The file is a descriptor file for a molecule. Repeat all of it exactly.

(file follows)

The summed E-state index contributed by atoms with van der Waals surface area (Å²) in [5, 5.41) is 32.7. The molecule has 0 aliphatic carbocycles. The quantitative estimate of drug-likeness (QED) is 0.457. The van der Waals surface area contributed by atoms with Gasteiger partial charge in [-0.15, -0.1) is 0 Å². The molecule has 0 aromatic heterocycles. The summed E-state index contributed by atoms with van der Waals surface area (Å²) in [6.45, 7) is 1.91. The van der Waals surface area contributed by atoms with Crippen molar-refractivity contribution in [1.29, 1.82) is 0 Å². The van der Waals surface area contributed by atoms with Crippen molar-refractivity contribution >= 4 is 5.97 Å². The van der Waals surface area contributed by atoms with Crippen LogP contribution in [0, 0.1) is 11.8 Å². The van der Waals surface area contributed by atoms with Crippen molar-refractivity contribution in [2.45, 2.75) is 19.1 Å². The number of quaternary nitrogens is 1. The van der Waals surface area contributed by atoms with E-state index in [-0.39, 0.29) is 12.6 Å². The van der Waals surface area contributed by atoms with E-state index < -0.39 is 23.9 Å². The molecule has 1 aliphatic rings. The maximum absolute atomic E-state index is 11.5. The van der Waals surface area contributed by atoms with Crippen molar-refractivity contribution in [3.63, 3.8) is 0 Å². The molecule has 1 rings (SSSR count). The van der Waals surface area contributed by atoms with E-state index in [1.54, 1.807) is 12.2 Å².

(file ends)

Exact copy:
The summed E-state index contributed by atoms with van der Waals surface area (Å²) in [5, 5.41) is 32.7. The molecule has 0 aliphatic carbocycles. The quantitative estimate of drug-likeness (QED) is 0.457. The van der Waals surface area contributed by atoms with Gasteiger partial charge in [-0.15, -0.1) is 0 Å². The molecule has 0 aromatic heterocycles. The summed E-state index contributed by atoms with van der Waals surface area (Å²) in [6.45, 7) is 1.91. The van der Waals surface area contributed by atoms with Crippen molar-refractivity contribution in [1.29, 1.82) is 0 Å². The van der Waals surface area contributed by atoms with Crippen molar-refractivity contribution >= 4 is 5.97 Å². The van der Waals surface area contributed by atoms with Crippen LogP contribution in [0, 0.1) is 11.8 Å². The van der Waals surface area contributed by atoms with Crippen molar-refractivity contribution in [2.45, 2.75) is 19.1 Å². The number of quaternary nitrogens is 1. The van der Waals surface area contributed by atoms with E-state index in [-0.39, 0.29) is 12.6 Å². The van der Waals surface area contributed by atoms with E-state index < -0.39 is 23.9 Å². The molecule has 1 aliphatic rings. The maximum absolute atomic E-state index is 11.5. The van der Waals surface area contributed by atoms with Crippen molar-refractivity contribution in [3.63, 3.8) is 0 Å². The molecule has 1 rings (SSSR count). The van der Waals surface area contributed by atoms with E-state index in [1.54, 1.807) is 12.2 Å².